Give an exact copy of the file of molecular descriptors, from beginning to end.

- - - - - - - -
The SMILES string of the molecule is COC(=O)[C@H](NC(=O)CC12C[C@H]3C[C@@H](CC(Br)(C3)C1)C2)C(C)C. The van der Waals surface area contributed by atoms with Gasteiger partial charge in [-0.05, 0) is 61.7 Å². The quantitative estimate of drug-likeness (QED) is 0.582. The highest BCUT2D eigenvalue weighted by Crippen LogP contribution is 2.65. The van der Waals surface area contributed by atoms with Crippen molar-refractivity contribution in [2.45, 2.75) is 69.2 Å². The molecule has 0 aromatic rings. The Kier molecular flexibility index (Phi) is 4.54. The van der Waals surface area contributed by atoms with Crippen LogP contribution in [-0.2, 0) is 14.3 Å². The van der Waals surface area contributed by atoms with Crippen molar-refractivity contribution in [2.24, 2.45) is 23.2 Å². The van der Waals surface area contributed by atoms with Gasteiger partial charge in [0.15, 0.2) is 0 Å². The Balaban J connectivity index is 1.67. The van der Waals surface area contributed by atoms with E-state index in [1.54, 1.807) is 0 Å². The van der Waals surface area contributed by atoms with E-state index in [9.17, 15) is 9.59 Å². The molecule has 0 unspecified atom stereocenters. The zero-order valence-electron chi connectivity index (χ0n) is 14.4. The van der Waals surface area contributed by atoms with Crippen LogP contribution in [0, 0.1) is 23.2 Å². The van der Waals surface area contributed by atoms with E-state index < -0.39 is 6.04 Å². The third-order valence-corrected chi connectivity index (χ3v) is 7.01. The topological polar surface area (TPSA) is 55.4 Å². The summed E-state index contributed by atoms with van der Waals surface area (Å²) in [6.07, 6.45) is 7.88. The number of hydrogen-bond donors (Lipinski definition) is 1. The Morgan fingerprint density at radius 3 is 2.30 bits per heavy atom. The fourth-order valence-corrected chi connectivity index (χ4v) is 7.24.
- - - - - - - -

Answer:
The SMILES string of the molecule is COC(=O)[C@H](NC(=O)CC12C[C@H]3C[C@@H](CC(Br)(C3)C1)C2)C(C)C. The van der Waals surface area contributed by atoms with Gasteiger partial charge in [-0.05, 0) is 61.7 Å². The quantitative estimate of drug-likeness (QED) is 0.582. The highest BCUT2D eigenvalue weighted by Crippen LogP contribution is 2.65. The van der Waals surface area contributed by atoms with Crippen molar-refractivity contribution in [2.45, 2.75) is 69.2 Å². The molecule has 0 aromatic rings. The Kier molecular flexibility index (Phi) is 4.54. The van der Waals surface area contributed by atoms with Crippen LogP contribution in [-0.2, 0) is 14.3 Å². The van der Waals surface area contributed by atoms with Crippen molar-refractivity contribution in [2.24, 2.45) is 23.2 Å². The van der Waals surface area contributed by atoms with Gasteiger partial charge in [0.15, 0.2) is 0 Å². The Balaban J connectivity index is 1.67. The van der Waals surface area contributed by atoms with E-state index in [1.54, 1.807) is 0 Å². The van der Waals surface area contributed by atoms with E-state index in [9.17, 15) is 9.59 Å². The molecule has 0 unspecified atom stereocenters. The zero-order valence-electron chi connectivity index (χ0n) is 14.4. The van der Waals surface area contributed by atoms with Crippen LogP contribution in [0, 0.1) is 23.2 Å². The van der Waals surface area contributed by atoms with E-state index < -0.39 is 6.04 Å². The third-order valence-corrected chi connectivity index (χ3v) is 7.01. The topological polar surface area (TPSA) is 55.4 Å². The summed E-state index contributed by atoms with van der Waals surface area (Å²) in [6.07, 6.45) is 7.88. The number of hydrogen-bond donors (Lipinski definition) is 1. The Morgan fingerprint density at radius 3 is 2.30 bits per heavy atom. The fourth-order valence-corrected chi connectivity index (χ4v) is 7.24.